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In the end, then, BioShock 2’s single-player campaign finds a rapturous redemption. What’s more surprising is that the all-new multiplayer option doesn’t let the side down. I expected a lazy, half-assed effort, but instead we get a selection of all-against-all and team competitive modes which work hard to fit in with BioShock’s setting, atmosphere and core mechanics. This goes beyond adding plasmids to the armoury or using Little Sisters instead of flags or control points.
It extends to the ways in which you can use all the tools at your disposal – from hacking turrets to analysing fallen foes for a damage bonus – to get a vital edge on your rivals. It still feels like BioShock, and the decision to centre the multiplayer mode on a persistent character with an experience-based plasmid and weapon upgrade system works wonders. The more you play, the better you’ll get and the more fun you’ll have.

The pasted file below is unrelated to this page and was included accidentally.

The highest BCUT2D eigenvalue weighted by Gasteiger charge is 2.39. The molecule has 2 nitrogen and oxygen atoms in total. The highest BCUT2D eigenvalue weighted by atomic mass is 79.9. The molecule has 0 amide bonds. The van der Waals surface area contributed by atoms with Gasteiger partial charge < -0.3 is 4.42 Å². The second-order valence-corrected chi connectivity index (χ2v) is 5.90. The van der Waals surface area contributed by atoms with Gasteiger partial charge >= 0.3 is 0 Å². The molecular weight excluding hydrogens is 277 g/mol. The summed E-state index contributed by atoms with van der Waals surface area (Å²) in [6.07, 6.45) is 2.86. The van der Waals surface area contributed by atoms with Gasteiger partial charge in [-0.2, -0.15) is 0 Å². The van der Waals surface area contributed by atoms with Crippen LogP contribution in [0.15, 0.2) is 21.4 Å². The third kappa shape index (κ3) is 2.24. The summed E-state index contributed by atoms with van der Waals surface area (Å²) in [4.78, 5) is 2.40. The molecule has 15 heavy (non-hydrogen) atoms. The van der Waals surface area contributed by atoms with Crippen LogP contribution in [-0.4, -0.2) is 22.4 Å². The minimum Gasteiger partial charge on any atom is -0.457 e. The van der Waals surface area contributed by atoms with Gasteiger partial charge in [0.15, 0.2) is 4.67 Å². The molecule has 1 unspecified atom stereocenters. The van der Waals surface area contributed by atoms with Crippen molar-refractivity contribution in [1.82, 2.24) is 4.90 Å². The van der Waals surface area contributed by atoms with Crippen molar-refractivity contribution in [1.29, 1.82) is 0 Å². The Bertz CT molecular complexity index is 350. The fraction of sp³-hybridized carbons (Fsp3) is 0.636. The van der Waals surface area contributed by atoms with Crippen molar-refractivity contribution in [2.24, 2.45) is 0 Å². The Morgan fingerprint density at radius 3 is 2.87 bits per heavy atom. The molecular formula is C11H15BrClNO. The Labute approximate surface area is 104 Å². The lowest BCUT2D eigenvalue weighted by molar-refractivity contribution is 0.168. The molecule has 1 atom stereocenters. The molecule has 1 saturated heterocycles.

So, BioShock 2 isn’t as good as BioShock, but what matters is that it’s still great. Taken mechanically, stripped down point by point as an FPS it still falls victim to the gripes that so many whingers and moaners had about BioShock, but then the appeal of BioShock was never just about the gameplay: it was about the atmosphere, the emotions, the experience. The sequel improves the gameplay, and if it takes a long time to reach the same heights with the narrative, then at least it gets there in the end. Prepare for some early disappointment, but if you loved BioShock, you really don’t want to miss this.
The return to Rapture in BioShock 2 suffers slightly from ‘second time’ syndrome, but give it a few hours and an outstanding game shines through. The single-player campaign is so much more than a retread, and the multiplayer mode works better than you might expect. Rich, emotive, and ultimately very rewarding.